Libya hoping for breakthrough in ties with Russia – official
Libya is working to improve its economy by strengthening ties with Russia, the leader of the African country’s High State Council (HSC), Mohammed Takala, said in an interview published by TASS on Tuesday.
The Libyan official made the statement during a meeting with Russian Federation Council Chairwoman Valentina Matviyenko.
“Through contacts like this, we are hoping to make a breakthrough in our relations and bring them to a potentially new and better level,” Takala said, according to TASS.
Turmoil has plagued the once-prosperous African country since 2011, when longtime ruler Muammar Gaddafi was overthrown with the help of NATO. The events left Libya divided between two rival administrations, one in the capital Tripoli and the other in the eastern city of Tobruk. There have been several attempts to unite them under a single authority, but all have failed.
Takala was elected leader of the Tripoli-based High State Council (HSC) in August; the HSC holds a major stake in political matters under a 2015 agreement and has been negotiating an electoral path with Libya’s main parliament, the House of Representatives (HoR), in Tobruk.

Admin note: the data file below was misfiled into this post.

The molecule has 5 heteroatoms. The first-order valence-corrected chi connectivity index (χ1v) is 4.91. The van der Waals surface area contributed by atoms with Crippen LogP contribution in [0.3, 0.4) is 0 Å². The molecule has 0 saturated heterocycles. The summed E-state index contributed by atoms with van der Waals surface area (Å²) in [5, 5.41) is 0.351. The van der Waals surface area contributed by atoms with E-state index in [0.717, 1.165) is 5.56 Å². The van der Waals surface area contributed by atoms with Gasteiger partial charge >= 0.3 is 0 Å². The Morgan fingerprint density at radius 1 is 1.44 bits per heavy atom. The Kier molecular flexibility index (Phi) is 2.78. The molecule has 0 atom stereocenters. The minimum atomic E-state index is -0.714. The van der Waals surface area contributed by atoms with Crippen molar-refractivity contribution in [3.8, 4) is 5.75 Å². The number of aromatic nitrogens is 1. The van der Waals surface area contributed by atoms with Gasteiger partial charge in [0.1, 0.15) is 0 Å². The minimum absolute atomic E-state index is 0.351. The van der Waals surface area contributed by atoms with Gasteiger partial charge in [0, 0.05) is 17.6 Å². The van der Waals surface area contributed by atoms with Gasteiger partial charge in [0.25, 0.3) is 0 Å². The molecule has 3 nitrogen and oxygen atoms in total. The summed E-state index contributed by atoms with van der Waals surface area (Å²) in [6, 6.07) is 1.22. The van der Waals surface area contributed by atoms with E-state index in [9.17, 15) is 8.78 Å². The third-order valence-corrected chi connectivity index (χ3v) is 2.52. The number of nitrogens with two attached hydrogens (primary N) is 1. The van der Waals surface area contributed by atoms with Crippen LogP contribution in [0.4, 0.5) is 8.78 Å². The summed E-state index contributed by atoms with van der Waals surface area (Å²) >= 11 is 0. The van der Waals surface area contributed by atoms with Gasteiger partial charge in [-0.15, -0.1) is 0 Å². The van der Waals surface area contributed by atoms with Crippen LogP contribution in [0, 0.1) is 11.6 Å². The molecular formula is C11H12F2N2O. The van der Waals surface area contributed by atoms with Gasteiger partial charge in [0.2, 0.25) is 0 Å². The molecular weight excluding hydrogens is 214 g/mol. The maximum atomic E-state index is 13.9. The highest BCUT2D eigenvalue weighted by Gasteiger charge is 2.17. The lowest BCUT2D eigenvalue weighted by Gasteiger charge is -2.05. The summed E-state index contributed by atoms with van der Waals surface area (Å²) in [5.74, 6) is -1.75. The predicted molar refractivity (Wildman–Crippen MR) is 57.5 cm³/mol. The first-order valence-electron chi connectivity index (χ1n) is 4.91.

The oil-rich country has been subject to international sanctions for years and is attempting to recover from more than a decade of instability.
During talks with Libya’s Presidential Council Chairman Mohamed Yunus al-Menfi at the Russia-Africa summit in July, Russian President Vladimir Putin pledged to support Libya as it seeks to achieve national unity and sovereignty.
Both leaders also agreed to improve cooperation in priority areas such as industrial and transportation infrastructure, as well as energy.
Earlier this month, Libyan Culture Minister Mabruka Togi Osman met with her Russian counterpart Olga Lyubimova to discuss future plans for partnership, including offering scholarships to Libyan students.
On Tuesday, Takala also proposed a collaboration between the Russian and Libyan parliaments, which he believes is critical for bolstering economic ties.
“We know that the work of parliaments is extremely important in the context of lawmaking in all countries. It helps the executive branch, governments, to do the job properly. It also helps strengthen economic ties. We can work to make them even better,” he told Matviyenko.